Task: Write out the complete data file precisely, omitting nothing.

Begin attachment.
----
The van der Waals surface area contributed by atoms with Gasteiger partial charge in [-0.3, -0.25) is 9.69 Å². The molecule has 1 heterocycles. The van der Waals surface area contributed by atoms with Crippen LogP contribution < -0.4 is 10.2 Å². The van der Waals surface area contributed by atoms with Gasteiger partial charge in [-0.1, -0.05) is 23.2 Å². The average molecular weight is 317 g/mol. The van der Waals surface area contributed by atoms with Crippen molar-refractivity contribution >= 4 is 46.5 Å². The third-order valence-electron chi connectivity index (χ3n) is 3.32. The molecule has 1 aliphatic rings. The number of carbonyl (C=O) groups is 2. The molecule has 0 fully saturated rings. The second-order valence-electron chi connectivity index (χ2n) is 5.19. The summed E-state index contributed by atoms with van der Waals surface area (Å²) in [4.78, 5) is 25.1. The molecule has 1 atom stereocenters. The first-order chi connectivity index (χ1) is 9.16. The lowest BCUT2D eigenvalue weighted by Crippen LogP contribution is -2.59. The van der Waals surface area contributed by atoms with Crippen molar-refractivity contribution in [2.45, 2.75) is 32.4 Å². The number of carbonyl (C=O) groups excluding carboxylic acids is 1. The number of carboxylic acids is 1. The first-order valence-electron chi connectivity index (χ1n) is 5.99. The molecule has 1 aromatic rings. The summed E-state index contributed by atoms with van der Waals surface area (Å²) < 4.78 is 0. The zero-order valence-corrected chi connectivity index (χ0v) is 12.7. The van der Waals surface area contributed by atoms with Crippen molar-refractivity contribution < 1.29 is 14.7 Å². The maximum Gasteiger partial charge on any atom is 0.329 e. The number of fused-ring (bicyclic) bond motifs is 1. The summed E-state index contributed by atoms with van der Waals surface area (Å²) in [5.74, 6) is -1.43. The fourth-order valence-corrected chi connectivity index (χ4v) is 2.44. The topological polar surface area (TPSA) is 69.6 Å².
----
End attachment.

The van der Waals surface area contributed by atoms with Gasteiger partial charge in [-0.3, -0.25) is 9.69 Å². The molecule has 1 heterocycles. The van der Waals surface area contributed by atoms with Crippen LogP contribution < -0.4 is 10.2 Å². The van der Waals surface area contributed by atoms with Gasteiger partial charge in [-0.1, -0.05) is 23.2 Å². The average molecular weight is 317 g/mol. The van der Waals surface area contributed by atoms with Crippen molar-refractivity contribution >= 4 is 46.5 Å². The third-order valence-electron chi connectivity index (χ3n) is 3.32. The molecule has 1 aliphatic rings. The number of carbonyl (C=O) groups is 2. The molecule has 0 fully saturated rings. The second-order valence-electron chi connectivity index (χ2n) is 5.19. The summed E-state index contributed by atoms with van der Waals surface area (Å²) in [4.78, 5) is 25.1. The molecule has 1 atom stereocenters. The first-order chi connectivity index (χ1) is 9.16. The lowest BCUT2D eigenvalue weighted by Crippen LogP contribution is -2.59. The van der Waals surface area contributed by atoms with Crippen molar-refractivity contribution in [2.45, 2.75) is 32.4 Å². The number of carbonyl (C=O) groups excluding carboxylic acids is 1. The number of carboxylic acids is 1. The first-order valence-electron chi connectivity index (χ1n) is 5.99. The molecule has 1 aromatic rings. The summed E-state index contributed by atoms with van der Waals surface area (Å²) < 4.78 is 0. The zero-order valence-corrected chi connectivity index (χ0v) is 12.7. The van der Waals surface area contributed by atoms with Crippen molar-refractivity contribution < 1.29 is 14.7 Å². The maximum Gasteiger partial charge on any atom is 0.329 e. The number of fused-ring (bicyclic) bond motifs is 1. The summed E-state index contributed by atoms with van der Waals surface area (Å²) in [5.74, 6) is -1.43. The fourth-order valence-corrected chi connectivity index (χ4v) is 2.44. The topological polar surface area (TPSA) is 69.6 Å².